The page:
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I am educating myself in the theory of programming languages and I wonder, why exactly do we need a Java Virtual Machine or any virtual machine at all for that matter? What are the fundamental reasons?

Is it solely for making it multi-platform? If so, why cannot we just have a platform independent language and different compilers for different platforms?

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We already do have languages like you describe and they are not as portable as java gets (C, C++ are among them). You need to test, compile and release for each single platform while you only do it once for java. The JVM isolates the language from low level APIs for files, sockets, etc., by relying on native methods. This level of abstraction makes for such good portability on the JVM. – Giovanni Botta May 16 '15 at 17:40
up vote 5 down vote accepted

In their 1996 whitepaper The Java Language Environment, the Java team at Sun states the following design goals for the Java Language:

The design requirements of the Java TM programming language are driven by the nature of the computing environments in which software must be deployed.

The massive growth of the Internet and the World-Wide Web leads us to a completely new way of looking at development and distribution of software. To live in the world of electronic commerce and distribution, Java technology must enable the development of secure, high performance, and highly robust applications on multiple platforms in heterogeneous, distributed networks.

Operating on multiple platforms in heterogeneous networks invalidates the traditional schemes of binary distribution, release, upgrade, patch, and so on. To survive in this jungle, the Java programming language must be architecture neutral, portable, and dynamically adaptable.

The system that emerged to meet these needs is simple, so it can be easily programmed by most developers; familiar, so that current developers can easily learn the Java programming language; object oriented, to take advantage of modern software development methodologies and to fit into distributed client-server applications; multithreaded, for high performance in applications that need to perform multiple concurrent activities, such as multimedia; and interpreted, for maximum portability and dynamic capabilities.

A bit further down, they address the reasons for using an interpreter in greater detail:

The Java interpreter can execute Java bytecodes directly on any machine to which the interpreter and run-time system have been ported. In an interpreted platform such as Java technology-based system, the link phase of a program is simple, incremental, and lightweight. You benefit from much faster development cycles--prototyping, experimentation, and rapid development are the normal case, versus the traditional heavyweight compile, link, and test cycles.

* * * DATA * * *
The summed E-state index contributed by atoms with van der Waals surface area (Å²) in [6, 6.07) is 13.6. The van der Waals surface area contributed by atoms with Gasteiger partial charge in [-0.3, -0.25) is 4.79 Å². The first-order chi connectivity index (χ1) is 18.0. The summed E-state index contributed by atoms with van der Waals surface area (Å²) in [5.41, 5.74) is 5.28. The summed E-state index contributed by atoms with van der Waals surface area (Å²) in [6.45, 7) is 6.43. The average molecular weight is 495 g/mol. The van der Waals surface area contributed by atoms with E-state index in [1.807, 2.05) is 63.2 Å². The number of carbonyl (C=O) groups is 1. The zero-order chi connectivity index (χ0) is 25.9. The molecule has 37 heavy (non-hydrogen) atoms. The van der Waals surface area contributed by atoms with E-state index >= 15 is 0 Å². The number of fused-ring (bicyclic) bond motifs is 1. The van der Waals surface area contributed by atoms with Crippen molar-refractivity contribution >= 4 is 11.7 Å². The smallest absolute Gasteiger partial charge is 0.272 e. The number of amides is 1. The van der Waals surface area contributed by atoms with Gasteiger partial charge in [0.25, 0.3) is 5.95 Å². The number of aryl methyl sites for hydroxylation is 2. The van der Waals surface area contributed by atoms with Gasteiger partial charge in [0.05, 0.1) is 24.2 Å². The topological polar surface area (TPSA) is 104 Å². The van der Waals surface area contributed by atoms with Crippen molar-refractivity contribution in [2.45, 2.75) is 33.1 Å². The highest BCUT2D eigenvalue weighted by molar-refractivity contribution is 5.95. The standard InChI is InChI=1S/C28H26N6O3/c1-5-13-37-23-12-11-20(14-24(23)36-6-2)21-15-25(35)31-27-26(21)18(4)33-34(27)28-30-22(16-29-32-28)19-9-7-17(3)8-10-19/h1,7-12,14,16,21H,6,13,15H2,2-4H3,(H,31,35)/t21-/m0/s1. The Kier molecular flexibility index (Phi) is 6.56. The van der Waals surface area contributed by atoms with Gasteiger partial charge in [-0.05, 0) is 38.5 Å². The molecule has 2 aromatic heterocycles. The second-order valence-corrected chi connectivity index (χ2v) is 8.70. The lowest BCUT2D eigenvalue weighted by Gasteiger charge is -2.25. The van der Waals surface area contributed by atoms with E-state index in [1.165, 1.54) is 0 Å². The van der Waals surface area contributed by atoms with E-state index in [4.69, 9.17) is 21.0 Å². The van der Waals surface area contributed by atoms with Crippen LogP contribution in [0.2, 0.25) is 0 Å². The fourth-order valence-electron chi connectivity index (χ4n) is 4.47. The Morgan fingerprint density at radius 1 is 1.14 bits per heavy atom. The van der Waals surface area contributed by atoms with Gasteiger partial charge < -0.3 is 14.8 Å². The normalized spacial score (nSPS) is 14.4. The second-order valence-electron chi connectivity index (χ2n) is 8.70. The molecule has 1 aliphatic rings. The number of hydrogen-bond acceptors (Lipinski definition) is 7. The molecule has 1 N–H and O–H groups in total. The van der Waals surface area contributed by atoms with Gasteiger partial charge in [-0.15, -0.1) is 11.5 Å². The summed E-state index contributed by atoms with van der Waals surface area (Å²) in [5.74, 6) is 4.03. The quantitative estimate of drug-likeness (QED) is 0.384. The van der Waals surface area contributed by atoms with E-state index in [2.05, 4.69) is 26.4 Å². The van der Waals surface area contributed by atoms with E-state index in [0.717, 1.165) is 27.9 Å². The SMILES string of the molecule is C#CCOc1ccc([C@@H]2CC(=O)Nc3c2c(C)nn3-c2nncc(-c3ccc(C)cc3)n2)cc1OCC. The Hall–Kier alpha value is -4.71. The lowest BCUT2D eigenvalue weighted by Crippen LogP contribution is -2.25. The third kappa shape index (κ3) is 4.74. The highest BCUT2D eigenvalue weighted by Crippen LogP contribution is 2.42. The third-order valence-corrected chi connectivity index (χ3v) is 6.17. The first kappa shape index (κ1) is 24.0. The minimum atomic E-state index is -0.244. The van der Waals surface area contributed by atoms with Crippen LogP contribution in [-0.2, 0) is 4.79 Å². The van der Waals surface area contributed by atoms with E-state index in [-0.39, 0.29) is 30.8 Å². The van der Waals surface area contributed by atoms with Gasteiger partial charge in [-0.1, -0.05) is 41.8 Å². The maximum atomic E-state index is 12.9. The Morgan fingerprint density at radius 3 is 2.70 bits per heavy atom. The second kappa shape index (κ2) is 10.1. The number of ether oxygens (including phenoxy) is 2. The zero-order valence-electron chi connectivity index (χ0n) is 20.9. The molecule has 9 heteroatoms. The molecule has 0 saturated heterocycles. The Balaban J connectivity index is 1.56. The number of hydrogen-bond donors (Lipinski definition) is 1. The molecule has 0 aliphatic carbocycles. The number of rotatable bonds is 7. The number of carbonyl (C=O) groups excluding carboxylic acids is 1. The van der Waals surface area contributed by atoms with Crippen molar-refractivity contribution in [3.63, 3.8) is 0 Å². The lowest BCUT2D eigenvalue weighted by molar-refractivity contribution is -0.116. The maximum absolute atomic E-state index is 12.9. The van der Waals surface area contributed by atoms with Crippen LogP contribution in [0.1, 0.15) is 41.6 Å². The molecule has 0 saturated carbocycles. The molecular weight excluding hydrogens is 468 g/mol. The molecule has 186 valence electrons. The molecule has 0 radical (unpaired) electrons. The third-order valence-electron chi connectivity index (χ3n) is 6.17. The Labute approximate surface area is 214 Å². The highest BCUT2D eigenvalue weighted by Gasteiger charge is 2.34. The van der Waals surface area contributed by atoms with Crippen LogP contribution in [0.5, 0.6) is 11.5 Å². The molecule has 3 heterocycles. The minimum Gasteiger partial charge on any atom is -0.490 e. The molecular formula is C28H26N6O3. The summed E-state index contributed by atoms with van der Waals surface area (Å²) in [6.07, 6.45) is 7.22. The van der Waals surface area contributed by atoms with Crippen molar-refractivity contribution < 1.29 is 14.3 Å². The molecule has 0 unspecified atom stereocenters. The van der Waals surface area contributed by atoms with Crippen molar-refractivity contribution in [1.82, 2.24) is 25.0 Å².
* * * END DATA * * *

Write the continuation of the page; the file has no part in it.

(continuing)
While the Java Compiler is strict in its compile-time static checking, the language and run-time system are dynamic in their linking stages. Classes are linked only as needed. New code modules can be linked in on demand from a variety of sources, even from sources across a network. In the case of the HotJava Browser and similar applications, interactive executable code can be loaded from anywhere, which enables transparent updating of applications. The result is on-line services that constantly evolve; they can remain innovative and fresh, draw more customers, and spur the growth of electronic commerce on the Internet.

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The best answer so far :) – TheLostMind Apr 5 '14 at 9:34
Thak you meriton. This cast some light on the matter. – lishaak Apr 5 '14 at 13:35

why cannot we just have a platform independent language and different compilers for different platforms?

Well. What if I write a Linear Search program (in any language..) on a 16 bit machine, compile it using a 16 - bit compiler and then try running it on a 32 - bit machine. Will it behave in the same way?.

Imagine products that have millions of lines of code. Do you think that nothing in that million line code will break because of change in machine architecture ?


Virtual Machines : These are basically software written to convert instructions into the "machine understanding / OS understanding language". They sit on top of your OS and make calls to it i.e, make the OS understand what your application wants.

JVM : is a kind of virtual Machine in which is used for Java. When you write and compile a java program, it will be in an " almost -machine independent" state. This is called as byte code. You can take it to another machine and run / interpret it.